• being an atmosphere half full guy, I don't see why the atmosphere couldn't be half tungsten hexafluoride, aka what the island was sitting on, and the top half be a mixture similar to ours... as to the first option, subsection 3 might be the best variant on option 1... but I feel it could work if the inhabitants could live on extremely low atmospheric pressures... as in like... ISS atmospheric levels. But thanks for the welcome! I like it here, the community is very nice, and the questions are incredibly thought provoking – Sharkn8do Feb 3 '17 at 4:33

Sure.

## Islands floating on liquid

On geological timescales, things crumble, especially large things. This is why you don't actually see islands of pumice, and there's no large patches of pumice floating about. In the end, the pumice crumbles: the gas escapes, the rock sinks.

Now, given the right circumstances, some freak vulcanic eruptions or something, a large pumice island may form, but given some large waves or strong currents, it will break apart, and eventually it will crumble.

In a more general 'any solid floating on a liquid' sense, over time, and on a large scale, substances arrange themselves on density, the least dense material on top. So, given enough of any solid that's less dense than a liquid, it will generally form a thin layer above that liquid (a bit like the Earth's crust).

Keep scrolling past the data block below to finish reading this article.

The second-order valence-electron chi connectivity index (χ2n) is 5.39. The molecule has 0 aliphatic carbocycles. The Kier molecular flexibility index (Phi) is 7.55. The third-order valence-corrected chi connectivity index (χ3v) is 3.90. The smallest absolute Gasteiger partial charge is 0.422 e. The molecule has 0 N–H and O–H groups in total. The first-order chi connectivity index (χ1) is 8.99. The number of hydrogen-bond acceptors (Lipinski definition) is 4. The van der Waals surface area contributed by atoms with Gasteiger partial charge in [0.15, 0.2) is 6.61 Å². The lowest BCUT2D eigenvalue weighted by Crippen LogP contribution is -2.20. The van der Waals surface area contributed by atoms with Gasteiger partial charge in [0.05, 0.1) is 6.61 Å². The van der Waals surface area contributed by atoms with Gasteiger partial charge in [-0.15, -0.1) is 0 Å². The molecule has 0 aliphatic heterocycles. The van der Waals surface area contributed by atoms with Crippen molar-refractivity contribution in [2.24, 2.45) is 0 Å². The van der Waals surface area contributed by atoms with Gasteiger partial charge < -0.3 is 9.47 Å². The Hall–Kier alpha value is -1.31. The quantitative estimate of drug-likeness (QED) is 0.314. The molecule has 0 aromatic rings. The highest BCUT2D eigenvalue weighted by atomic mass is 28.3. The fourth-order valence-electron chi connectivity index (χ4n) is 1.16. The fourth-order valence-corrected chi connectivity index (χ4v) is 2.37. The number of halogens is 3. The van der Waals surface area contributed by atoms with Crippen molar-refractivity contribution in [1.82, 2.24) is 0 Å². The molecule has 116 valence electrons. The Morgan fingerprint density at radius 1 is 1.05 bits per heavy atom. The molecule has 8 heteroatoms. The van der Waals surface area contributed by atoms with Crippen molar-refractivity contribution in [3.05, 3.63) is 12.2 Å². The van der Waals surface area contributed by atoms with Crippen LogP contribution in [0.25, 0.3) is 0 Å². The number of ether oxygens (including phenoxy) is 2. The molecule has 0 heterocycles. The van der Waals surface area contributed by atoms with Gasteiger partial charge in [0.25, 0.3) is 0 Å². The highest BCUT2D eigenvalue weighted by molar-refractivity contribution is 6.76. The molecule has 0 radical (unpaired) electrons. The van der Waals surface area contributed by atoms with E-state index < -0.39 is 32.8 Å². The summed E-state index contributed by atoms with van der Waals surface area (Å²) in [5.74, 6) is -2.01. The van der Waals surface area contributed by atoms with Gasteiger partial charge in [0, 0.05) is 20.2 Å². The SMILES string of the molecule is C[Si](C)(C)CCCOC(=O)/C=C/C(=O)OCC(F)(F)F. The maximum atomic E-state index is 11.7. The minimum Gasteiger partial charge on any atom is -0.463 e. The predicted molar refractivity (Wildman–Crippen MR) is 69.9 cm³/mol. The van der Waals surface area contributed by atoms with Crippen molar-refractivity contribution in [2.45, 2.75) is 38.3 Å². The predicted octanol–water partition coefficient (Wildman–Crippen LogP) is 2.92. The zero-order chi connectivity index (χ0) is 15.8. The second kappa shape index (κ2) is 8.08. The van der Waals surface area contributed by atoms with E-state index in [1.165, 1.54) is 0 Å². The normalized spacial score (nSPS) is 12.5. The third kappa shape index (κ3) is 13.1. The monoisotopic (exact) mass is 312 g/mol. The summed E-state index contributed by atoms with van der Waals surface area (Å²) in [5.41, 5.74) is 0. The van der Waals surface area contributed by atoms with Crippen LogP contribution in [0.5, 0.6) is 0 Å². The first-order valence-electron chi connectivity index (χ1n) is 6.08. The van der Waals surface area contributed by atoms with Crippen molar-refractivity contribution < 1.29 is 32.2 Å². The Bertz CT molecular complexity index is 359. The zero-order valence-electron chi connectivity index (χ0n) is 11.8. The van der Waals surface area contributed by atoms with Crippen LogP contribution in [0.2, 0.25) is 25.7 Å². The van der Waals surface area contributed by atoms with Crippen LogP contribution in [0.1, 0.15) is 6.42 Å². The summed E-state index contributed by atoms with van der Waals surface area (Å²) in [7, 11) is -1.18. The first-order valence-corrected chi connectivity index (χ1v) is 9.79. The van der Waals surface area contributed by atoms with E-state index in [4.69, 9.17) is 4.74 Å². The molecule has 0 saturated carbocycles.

However, there is one possibility for solids floating on liquids permanently:
The sweet spot where there's not enough of the solid present on the planet to cover the entire planet in a layer, you'll end up with patches of this solid floating over a liquid planet-sized ocean. Example: islands or rock/sand floating on an ocean of mercury.

## Islands floating on gas

The problem with floating on gas is that there aren't any solids light enough to float on normal air without pockets of gas. But that's where the crumbling comes in again.

### There are two ways to fix this

First:
Denser air. There are some gasses out that that are pretty dense. And you can ramp up the density even further by increasing the pressure at which point light solids might be able to float on (or rather somewhere in, at a certain pressure) the gas. (This actually is a thing).